June 5 (Bloomberg) -- A central Florida county is building a toll road through swampland near Walt Disney World to speed the commutes of local workers, financing the project by selling low-rated debt to yield-hungry investors.
The $70 million tax-exempt deal from Osceola County drew Vanguard Group Inc., the world’s biggest mutual fund company, whose head of municipal securities, Chris Alwine, foresees demand for more infrastructure funding. Citigroup Inc. predicts next year will bring the most muni toll-road issuance since 2010 as officials ramp up investment.
The Poinciana Parkway being dug from the muck outside Orlando shows how America’s aging road system stands to benefit from the search for yield with interest rates close to generational lows. Investing in the project is like wagering on a start-up venture: The bonds bear the lowest investment grade and are backed by tolls to be collected on an unproven route.
“There’s inherent demand given the level of congestion in the area,” said Alwine of Valley Forge, Pennsylvania-based Vanguard. The company oversees about $130 billion in munis, including about $42 million of the Osceola toll bonds.
“We look at the route relative to alternatives, the fares that are proposed, and then the cushion, and we’re comfortable with the deal,” he said.
Road projects financed by lower-rated debt are getting added attention as a slowdown in municipal borrowing has helped drive benchmark yields to one-year lows.
Tollway endeavors financed by riskier debt aren’t limited to Florida. Colorado High Performance Transportation Enterprise, part of the state Transportation Department, sold $20 million in bonds in February for a route from Denver to Boulder, deal documents show. Fitch Ratings ranked the securities one step above speculative grade. Higher-rated issuers, including New York’s Thruway Authority, have also sold toll bonds this year.
Citigroup expects $14 billion to $15 billion in toll-road issuance in 2015. That would be the most since 2010, when borrowing surpassed $16 billion in the last year of the Build America Bonds program.
Those sums are still a drop in the bucket compared with what the nation needs to fix its roads. More than 40 percent of American highways are congested, and it would take about $170 billion of work annually to improve conditions, according to a 2013 report from the American Society of Civil Engineers.
“There’s a desperate need for infrastructure spending,” said Vikram Rai, a fixed-income strategist at Citigroup in New York. “There will be spending in this space, but the need for infrastructure spending has to overwhelm the environment of fiscal restraint.”
Investors looking for extra yield and willing to take on more risk should consider newly issued toll-backed munis rated BBB or BB, while assessing the potential for hiccups such as construction delays, Rai said. The bank prefers projects where there aren’t competing toll-free options.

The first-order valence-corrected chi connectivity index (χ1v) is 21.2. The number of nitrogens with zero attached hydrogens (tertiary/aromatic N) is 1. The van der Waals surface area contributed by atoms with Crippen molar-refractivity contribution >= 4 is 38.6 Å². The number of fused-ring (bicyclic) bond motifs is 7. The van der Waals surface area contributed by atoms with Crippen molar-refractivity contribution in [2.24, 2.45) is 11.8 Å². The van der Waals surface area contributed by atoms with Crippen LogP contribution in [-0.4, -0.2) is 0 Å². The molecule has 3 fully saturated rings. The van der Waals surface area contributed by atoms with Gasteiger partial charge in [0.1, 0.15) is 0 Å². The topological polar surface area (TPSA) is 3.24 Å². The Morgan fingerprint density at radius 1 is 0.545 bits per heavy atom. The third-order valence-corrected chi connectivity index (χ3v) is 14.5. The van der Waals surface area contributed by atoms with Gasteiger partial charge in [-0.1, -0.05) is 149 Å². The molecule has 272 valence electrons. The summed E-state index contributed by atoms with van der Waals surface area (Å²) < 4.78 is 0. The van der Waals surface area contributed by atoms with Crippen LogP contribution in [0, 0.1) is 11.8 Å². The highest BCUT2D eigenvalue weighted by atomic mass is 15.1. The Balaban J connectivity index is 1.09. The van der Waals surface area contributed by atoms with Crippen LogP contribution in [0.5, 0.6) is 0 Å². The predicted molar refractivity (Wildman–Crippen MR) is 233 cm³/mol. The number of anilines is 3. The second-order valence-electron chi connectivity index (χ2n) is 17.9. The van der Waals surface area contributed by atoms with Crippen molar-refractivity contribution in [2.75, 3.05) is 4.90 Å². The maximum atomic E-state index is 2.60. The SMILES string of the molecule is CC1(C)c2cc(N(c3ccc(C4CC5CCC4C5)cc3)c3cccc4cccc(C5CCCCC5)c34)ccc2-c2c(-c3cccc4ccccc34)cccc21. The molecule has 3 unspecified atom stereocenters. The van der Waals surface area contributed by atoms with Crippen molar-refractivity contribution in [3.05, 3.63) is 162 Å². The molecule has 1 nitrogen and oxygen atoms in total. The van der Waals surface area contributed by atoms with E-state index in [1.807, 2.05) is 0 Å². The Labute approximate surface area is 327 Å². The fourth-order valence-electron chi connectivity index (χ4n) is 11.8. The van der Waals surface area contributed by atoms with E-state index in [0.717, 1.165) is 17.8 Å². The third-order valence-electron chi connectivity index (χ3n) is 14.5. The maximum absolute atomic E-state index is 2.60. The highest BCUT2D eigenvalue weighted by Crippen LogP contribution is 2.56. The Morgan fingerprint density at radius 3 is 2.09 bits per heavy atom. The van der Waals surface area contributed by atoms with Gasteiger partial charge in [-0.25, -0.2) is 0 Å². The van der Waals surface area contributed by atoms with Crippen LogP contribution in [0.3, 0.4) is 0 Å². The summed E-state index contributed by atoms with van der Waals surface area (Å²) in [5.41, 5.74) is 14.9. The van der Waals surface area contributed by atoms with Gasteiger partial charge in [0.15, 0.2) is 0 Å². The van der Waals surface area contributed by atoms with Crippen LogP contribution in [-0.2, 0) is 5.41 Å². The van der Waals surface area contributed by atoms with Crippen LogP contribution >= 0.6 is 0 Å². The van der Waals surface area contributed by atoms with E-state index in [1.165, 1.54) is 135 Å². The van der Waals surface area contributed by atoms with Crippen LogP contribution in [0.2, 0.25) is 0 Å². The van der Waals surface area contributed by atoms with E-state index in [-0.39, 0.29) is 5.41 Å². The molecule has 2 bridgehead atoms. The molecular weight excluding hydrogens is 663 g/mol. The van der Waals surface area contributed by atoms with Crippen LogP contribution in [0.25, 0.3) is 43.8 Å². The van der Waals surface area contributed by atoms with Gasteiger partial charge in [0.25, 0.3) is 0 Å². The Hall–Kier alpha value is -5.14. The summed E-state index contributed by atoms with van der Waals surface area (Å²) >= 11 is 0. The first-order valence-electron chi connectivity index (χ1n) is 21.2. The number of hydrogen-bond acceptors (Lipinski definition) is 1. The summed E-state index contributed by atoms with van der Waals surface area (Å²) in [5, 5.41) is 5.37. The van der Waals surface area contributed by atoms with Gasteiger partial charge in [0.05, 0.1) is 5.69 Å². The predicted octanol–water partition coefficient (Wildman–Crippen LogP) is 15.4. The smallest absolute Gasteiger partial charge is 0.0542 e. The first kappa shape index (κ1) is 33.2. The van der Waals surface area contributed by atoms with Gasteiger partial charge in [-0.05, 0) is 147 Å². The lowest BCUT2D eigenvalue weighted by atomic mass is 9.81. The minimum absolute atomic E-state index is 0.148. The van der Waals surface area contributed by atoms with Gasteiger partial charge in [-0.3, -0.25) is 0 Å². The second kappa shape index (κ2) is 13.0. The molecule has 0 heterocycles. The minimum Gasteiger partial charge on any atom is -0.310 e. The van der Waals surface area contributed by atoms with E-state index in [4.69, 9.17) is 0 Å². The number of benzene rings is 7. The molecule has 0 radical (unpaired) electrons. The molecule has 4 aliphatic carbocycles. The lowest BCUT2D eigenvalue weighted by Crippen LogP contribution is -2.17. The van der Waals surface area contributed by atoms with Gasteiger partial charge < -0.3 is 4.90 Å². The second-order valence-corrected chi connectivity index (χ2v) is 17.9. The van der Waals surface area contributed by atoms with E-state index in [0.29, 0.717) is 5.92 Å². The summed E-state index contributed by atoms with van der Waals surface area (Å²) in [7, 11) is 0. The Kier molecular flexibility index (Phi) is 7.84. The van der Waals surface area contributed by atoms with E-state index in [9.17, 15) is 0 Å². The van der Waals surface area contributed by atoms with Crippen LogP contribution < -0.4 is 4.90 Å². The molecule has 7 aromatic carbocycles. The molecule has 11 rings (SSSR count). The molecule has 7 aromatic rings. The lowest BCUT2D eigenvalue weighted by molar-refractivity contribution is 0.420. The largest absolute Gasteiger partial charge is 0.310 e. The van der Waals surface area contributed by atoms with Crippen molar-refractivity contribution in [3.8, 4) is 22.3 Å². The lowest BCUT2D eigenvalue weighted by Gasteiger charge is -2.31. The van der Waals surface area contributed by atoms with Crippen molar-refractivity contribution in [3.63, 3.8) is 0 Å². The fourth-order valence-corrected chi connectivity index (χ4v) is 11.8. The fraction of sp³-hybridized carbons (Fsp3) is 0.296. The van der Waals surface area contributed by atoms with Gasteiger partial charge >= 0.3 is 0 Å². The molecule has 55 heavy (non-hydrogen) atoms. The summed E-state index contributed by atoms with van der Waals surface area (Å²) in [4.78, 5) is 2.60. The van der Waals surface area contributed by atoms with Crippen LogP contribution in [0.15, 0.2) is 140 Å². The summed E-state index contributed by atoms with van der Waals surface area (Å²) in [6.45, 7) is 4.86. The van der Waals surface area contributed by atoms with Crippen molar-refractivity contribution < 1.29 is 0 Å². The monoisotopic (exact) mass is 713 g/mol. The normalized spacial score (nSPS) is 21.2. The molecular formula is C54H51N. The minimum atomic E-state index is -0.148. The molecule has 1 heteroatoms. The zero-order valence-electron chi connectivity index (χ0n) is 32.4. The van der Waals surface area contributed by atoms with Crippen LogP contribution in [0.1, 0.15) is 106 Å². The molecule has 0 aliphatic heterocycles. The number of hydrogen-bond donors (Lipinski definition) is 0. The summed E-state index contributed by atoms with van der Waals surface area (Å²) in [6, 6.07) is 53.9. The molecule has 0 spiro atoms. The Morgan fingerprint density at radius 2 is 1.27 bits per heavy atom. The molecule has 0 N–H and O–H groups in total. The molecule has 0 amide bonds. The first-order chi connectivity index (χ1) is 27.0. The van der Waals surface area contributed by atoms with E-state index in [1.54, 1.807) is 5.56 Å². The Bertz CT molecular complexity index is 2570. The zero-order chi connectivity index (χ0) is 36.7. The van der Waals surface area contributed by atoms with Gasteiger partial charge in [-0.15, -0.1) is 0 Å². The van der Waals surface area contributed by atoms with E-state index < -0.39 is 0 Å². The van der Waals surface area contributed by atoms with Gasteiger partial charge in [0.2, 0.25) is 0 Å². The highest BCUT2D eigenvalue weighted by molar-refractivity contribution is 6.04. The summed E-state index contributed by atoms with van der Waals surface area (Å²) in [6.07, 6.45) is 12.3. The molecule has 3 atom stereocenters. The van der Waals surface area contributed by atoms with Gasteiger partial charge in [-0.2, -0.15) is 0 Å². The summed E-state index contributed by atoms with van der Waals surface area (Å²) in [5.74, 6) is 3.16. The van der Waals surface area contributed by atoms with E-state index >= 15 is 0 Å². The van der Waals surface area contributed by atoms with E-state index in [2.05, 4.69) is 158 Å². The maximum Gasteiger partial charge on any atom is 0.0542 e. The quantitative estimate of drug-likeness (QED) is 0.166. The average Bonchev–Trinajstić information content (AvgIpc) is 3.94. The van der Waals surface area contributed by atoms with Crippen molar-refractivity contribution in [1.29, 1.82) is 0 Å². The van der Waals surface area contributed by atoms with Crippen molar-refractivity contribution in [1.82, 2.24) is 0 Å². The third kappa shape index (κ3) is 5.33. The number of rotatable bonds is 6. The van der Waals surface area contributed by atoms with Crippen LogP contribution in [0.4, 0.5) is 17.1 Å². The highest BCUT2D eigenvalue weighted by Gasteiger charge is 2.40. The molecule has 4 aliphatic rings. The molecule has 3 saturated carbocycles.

Poinciana Parkway bonds maturing in October 2047 traded today at an average yield of 4.83 percent, the lowest since the federally tax-exempt obligations were issued in March, data compiled by Bloomberg show. Investors have asked for about 2.4 percentage points of extra yield on average since April 1 to buy the debt instead of benchmark securities.
The nearly 10-mile (16-kilometer) road will ease traffic for travelers from Poinciana to Orlando and Walt Disney World, said Atlee Mercer, chairman of the Osceola County Expressway Authority. The project involves building a bridge across environmentally sensitive swampland, he said.
Standard & Poor’s rated the deal BBB-, one step above junk, saying traffic may trail expectations.
About half the workers in Poinciana, a community of 53,000 about 36 miles southwest of Orlando, are involved in the tourism, entertainment or restaurant industries, including Walt Disney World, the Universal Orlando Resort and SeaWorld, according to Mercer. Walt Disney Co. employed 3,700 people in Osceola County in 2008, making it the largest employer after the public schools, deal documents show.
“The people we’re talking about are hourly workers -- if they’re late, they don’t get paid for that time,” Mercer said. “What we’re offering them is much more assurance that when they leave their house in the morning, they know when to leave and they know when they’ll get there.”
The tollway’s full opening is scheduled for December 2016, when the rate is set at $2.25 for a full-length trip, peaking at $3.90 in 2045, deal documents show. Projections call for 11,744 average weekday transactions in 2018, with the tally more than quadrupling by 2045, for annual revenue of about $36 million, according to forecasts.
S&P called the projections “aggressive” in a March 19 report. These risks have Wells Fargo Advisors focusing more on transportation projects with stronger credit ratings, said Dorian Jamison, a muni analyst at the company in St. Louis.
“We would generally recommend against going too far down the credit spectrum,” Jamison said. “Those bonds tend to underperform more dramatically when things start to go the other way.”
The case of Osceola highlights the infrastructure needs of growing municipalities. The county’s population climbed 11 percent from April 2010 to July 2013, making it the nation’s 20th fastest-growing county with 10,000 or more people, and ranking it second in Florida behind Sumter County west of Orlando, Census data show.
Roads are just one area where investment is lacking nationwide. Including categories such as bridges, rail and ports, about $3.6 trillion needs to be spent by 2020 on the nation’s critical systems, according to the report from the engineering group.
“Eventually, you’re going to have to come back to market and fund infrastructure,” Alwine said. “The infrastructure needs are not lessening, they’re growing.”
To contact the editors responsible for this story: Stephen Merelman at firstname.lastname@example.org Mark Tannenbaum, Alan Goldstein